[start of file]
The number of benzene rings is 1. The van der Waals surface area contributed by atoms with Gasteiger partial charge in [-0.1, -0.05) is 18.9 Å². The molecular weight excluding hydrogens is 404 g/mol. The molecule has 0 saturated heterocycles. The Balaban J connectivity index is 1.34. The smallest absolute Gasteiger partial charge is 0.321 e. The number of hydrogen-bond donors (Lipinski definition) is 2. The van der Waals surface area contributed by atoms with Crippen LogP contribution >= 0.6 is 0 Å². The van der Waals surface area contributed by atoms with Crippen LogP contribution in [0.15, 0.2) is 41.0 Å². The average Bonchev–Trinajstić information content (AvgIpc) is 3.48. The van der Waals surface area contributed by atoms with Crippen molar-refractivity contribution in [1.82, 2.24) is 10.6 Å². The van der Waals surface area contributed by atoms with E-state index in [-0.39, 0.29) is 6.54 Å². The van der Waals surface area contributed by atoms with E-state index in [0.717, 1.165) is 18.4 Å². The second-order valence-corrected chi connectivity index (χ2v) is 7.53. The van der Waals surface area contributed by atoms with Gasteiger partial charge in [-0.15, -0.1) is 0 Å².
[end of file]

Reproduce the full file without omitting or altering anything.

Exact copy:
The number of benzene rings is 1. The van der Waals surface area contributed by atoms with Gasteiger partial charge in [-0.1, -0.05) is 18.9 Å². The molecular weight excluding hydrogens is 404 g/mol. The molecule has 0 saturated heterocycles. The Balaban J connectivity index is 1.34. The smallest absolute Gasteiger partial charge is 0.321 e. The number of hydrogen-bond donors (Lipinski definition) is 2. The van der Waals surface area contributed by atoms with Crippen LogP contribution >= 0.6 is 0 Å². The van der Waals surface area contributed by atoms with Crippen LogP contribution in [0.15, 0.2) is 41.0 Å². The average Bonchev–Trinajstić information content (AvgIpc) is 3.48. The van der Waals surface area contributed by atoms with Crippen molar-refractivity contribution in [1.82, 2.24) is 10.6 Å². The van der Waals surface area contributed by atoms with E-state index in [-0.39, 0.29) is 6.54 Å². The van der Waals surface area contributed by atoms with E-state index in [0.717, 1.165) is 18.4 Å². The second-order valence-corrected chi connectivity index (χ2v) is 7.53. The van der Waals surface area contributed by atoms with Gasteiger partial charge in [-0.15, -0.1) is 0 Å².